My rating: 2 of 5 stars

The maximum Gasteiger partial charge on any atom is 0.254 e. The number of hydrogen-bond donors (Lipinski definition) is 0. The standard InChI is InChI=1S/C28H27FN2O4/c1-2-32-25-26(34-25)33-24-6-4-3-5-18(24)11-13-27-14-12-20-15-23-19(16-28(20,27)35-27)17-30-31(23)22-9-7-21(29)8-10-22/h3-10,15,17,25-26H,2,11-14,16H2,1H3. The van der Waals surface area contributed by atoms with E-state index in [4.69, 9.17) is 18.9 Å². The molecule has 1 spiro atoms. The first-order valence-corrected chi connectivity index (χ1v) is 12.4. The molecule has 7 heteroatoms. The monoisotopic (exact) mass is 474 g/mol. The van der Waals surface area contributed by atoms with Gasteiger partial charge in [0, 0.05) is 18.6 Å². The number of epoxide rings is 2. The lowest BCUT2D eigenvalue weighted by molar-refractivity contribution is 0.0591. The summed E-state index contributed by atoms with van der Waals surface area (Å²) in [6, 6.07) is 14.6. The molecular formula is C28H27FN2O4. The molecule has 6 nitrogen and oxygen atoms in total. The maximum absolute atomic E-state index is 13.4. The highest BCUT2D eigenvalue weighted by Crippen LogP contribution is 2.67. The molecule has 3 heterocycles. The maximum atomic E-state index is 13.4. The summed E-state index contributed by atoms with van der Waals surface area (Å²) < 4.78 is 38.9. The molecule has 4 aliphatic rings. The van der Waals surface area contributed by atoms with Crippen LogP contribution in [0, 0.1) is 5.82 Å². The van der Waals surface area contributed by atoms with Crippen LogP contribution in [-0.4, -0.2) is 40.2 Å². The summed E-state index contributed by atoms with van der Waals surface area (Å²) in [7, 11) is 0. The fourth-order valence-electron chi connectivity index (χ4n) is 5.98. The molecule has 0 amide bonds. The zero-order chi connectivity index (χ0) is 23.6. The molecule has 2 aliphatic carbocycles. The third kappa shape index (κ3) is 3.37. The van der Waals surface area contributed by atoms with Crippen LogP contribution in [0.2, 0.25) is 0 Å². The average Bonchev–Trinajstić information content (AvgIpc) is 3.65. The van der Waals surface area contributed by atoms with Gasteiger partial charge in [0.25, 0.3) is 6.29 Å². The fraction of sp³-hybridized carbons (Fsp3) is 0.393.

I won’t write a long review of this book because I’ve already demonstrated ad nauseam in what I’ve said about Chris Ware and Adrian Tomine that I am unsympathetic to the aesthetic tradition to which this celebrated graphic novel belongs, and that I am also dismayed at how this tradition is often seen by the broader literary world to represent the apex of the comics medium (as shown by Sabrina‘s place on this year’s Man Booker long list). This is a tradition that answers deadness with deadness, anhedonia with anhedonia, ugliness with ugliness, paranoia with paranoia—an artistic dead end, as far as I’m concerned, though I’m sure I’m just a naive neo-Romantic. An intelligent positive review by Greg Hunter suggests uncharitable readings of Sabrina and then explains why they are wrong; I agree with the uncharitable readings (“It’s an eminently — even excessively — adult and respectable approach to comics fiction”) but appreciate Hunter’s retorts. Another excellent positive appraisal of Sabrina is [P]’s review on Goodreads: “The trust…that is placed in us as readers is extremely satisfying.” As for me, I’ll be occupying my usual place in the world of comics and graphic novels—trying not to get struck by stray thunderbolts on the field where Alan Moore and Grant Morrison wage occult war.
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